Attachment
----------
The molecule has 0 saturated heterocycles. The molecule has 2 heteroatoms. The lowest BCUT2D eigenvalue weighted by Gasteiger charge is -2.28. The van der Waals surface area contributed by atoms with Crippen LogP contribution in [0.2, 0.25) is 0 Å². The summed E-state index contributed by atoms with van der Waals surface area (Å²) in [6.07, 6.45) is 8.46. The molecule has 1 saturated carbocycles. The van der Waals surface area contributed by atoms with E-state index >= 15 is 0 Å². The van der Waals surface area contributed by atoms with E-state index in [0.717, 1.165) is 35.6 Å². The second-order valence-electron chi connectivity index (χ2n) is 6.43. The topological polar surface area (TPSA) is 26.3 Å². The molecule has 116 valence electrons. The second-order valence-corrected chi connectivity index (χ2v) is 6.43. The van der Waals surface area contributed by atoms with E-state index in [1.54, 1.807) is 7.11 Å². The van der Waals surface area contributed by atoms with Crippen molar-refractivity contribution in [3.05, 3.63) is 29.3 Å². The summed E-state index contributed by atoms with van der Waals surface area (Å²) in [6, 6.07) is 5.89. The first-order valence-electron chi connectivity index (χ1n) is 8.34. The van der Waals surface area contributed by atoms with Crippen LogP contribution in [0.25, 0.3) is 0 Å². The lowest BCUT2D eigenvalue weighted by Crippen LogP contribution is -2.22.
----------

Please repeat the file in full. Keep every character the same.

The molecule has 0 saturated heterocycles. The molecule has 2 heteroatoms. The lowest BCUT2D eigenvalue weighted by Gasteiger charge is -2.28. The van der Waals surface area contributed by atoms with Crippen LogP contribution in [0.2, 0.25) is 0 Å². The summed E-state index contributed by atoms with van der Waals surface area (Å²) in [6.07, 6.45) is 8.46. The molecule has 1 saturated carbocycles. The van der Waals surface area contributed by atoms with E-state index >= 15 is 0 Å². The van der Waals surface area contributed by atoms with E-state index in [0.717, 1.165) is 35.6 Å². The second-order valence-electron chi connectivity index (χ2n) is 6.43. The topological polar surface area (TPSA) is 26.3 Å². The molecule has 116 valence electrons. The second-order valence-corrected chi connectivity index (χ2v) is 6.43. The van der Waals surface area contributed by atoms with E-state index in [1.54, 1.807) is 7.11 Å². The van der Waals surface area contributed by atoms with Crippen molar-refractivity contribution in [3.05, 3.63) is 29.3 Å². The summed E-state index contributed by atoms with van der Waals surface area (Å²) in [6, 6.07) is 5.89. The first-order valence-electron chi connectivity index (χ1n) is 8.34. The van der Waals surface area contributed by atoms with Crippen LogP contribution in [0.25, 0.3) is 0 Å². The lowest BCUT2D eigenvalue weighted by Crippen LogP contribution is -2.22.